The diluent is a polar solvent and may be iso-propyl alcohol (IPA), toluene, methyl-ethyl ketone, ethyl acetate, or the like.

With reference to FIG. 1, the anti-glare coating was added to a transparent substrate (20) and cured, for example using ultra violet curing to form a layer of anti-glare film (10). The substrate (20) is a long chain transparent material such as plastic or glass and is selected from the group consisting of polyethylene terephthalate (PET), triacetyl cellulose, polyimide, polyether, polycarbonate, polysulfone, polyethersulfone, cellophane, aromatic polyamide, polyethylene (PE), polypropylene (PP), polyvinyl alcohol and glass. The anti-glare film (10) comprises resin (11) and multiple particles (12). Each particle (12) complexes with the dispersant (13), so the particles (12) can be distributed uniformly in the resin (11).

Because the dispersant allows each particle to keep stable and enforces a separation between each two particles, the particles cannot aggregate in and precipitate out of the anti-glare coating. Therefore, the anti-glare coating can be coated easily on the substrate and a surface of the anti-glare film is uniformly rough to provide an improved anti-glare effect.

EXAMPLE

A liquid crystal display (LCD) panel automatically adjusts brightness as ambient light changes by adjusting a balance between reflected ambient light and emitted light from a backlight. When ambient light brightness is high, low backlight brightness is provided to the LCD panel, so the LCD panel requires an adequate haze to allow the LCD panel to reflect ambient light. When ambient brightness is low, high backlight brightness is provided to the LCD panel, so the LCD panel requires sufficient gloss and distinctness of image.

Following are examples of the anti-glare coating of the present invention when different kinds of, and different quantities of dispersant in the anti-glare film were added to a silica substrate. Haze, gloss and DOI of the silica substrate with the anti-glare film were then measured as well as and precipitation prevention of the anti-glare coating.

A method to measure the precipitation prevention in the anti-glare coating comprises pouring the anti-glare coating into a 100-ml graduated cylinder and measuring a volume of particles that is precipitated in a bottom of the graduated cylinder. A lower height of particles represents a better precipitation prevention substance.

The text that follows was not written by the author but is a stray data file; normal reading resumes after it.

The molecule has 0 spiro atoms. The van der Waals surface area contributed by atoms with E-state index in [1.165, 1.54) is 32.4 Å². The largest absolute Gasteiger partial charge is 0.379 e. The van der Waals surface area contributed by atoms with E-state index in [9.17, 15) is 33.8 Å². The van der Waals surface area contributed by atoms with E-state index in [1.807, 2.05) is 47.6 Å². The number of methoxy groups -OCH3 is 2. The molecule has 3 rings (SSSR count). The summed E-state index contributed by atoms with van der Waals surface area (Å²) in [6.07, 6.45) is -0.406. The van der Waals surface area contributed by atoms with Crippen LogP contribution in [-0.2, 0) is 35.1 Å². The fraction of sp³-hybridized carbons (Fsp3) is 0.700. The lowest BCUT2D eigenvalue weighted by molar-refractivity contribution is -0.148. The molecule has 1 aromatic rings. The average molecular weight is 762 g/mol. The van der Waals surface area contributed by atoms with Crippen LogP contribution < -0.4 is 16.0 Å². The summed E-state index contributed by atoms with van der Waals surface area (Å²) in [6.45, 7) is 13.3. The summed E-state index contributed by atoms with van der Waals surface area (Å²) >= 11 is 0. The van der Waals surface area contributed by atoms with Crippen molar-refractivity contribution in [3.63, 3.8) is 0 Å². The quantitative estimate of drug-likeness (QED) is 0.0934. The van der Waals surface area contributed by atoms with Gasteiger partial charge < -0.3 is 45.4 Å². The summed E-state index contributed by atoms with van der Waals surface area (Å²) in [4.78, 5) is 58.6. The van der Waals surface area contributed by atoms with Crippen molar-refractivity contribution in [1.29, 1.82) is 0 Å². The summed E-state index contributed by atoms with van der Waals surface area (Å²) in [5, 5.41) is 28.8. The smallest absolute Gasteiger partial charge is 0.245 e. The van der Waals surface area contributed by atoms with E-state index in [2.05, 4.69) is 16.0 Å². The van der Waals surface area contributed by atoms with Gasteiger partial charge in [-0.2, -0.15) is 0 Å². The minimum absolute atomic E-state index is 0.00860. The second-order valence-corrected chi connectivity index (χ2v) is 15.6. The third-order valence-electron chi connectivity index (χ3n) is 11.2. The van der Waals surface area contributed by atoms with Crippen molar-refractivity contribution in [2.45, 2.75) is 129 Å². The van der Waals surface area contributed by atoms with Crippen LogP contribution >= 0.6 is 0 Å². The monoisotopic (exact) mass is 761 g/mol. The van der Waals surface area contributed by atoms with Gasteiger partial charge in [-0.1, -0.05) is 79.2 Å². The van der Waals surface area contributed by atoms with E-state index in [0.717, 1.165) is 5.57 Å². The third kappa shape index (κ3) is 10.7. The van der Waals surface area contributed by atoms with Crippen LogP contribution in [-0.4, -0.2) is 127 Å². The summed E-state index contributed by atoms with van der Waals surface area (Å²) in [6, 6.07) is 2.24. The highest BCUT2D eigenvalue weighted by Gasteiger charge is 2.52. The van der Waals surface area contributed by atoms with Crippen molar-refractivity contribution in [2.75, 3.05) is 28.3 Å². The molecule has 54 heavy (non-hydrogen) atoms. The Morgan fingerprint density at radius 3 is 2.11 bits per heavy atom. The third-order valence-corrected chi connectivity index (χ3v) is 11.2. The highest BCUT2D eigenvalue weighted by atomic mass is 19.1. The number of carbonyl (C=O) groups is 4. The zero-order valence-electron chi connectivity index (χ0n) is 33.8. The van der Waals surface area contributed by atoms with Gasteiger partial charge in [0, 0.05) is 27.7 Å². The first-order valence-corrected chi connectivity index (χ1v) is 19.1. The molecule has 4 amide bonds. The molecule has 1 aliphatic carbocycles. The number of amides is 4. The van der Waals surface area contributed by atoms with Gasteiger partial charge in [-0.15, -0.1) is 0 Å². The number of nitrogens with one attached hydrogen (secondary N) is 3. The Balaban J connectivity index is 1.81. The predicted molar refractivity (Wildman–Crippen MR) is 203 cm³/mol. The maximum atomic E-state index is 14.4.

Example 1

A composition of example 1 is shown as table 1, wherein the dispersant is high molecular weight poly-ether ester amine salt. Testing results of example 1 is shown as table 2.

TABLE 1
Silica (Size = 1.5 μm)5g
Dispersant (high molecular weight poly-ether0/0.125/0.25/0.375g
ester amine salt)
Resin (acrylic resin and TMPTA)100g
Photoinitiator (DAROCUR 1173)4g
Iso-propyl alcohol150g
(Solid content of the anti-glare coating is 40%.)

TABLE 2
dispersantPrecipitation
A (parts)HazeGlossDOIprevention (ml)
018.260.621.913
0.12514.384.669.810
0.2510.7121.3135.56
0.3759.3125.6146.25

Example 2

A composition of example 2 is shown as table 3, wherein the dispersant is amine salt with phosphate ester surfactant. A result of example 2 is shown as table 4.

TABLE 3
Silica (Size = 2.3 μm)5g
Dispersant (amine salt with phosphate ester0/0.125/0.25/0.375g
surfactant)
Resin (acrylic resin and PETTA)100g
Photoinitiator (IRGACURE 184)4g
Iso-propyl alcohol150g
(Solid content of the anti-glare coating is 40%.)

TABLE 4
DispersantPrecipitation
B (parts)HazeGlossDOIPrevention (ml)
015.3104.715313
0.12513.8122.42015
0.2514.4123.32071
0.37514.8120.62360

According to these examples, the dispersant can prevent the particles from precipitating and adjust the haze, gloss and DOI. Therefore, manufacturers can conveniently alter a desired panel or glass by adjusting kinds or amount of dispersant used.

Even though numerous characteristics and advantages of the present invention have been set forth in the foregoing description, together with details of the composition and function of the invention, the disclosure is illustrative only. Changes may be made in detail, especially in matters of particle sizes and adding other additives within the principles of the invention to the full extent indicated by the broad general meaning of the terms in which the appended claims are expressed.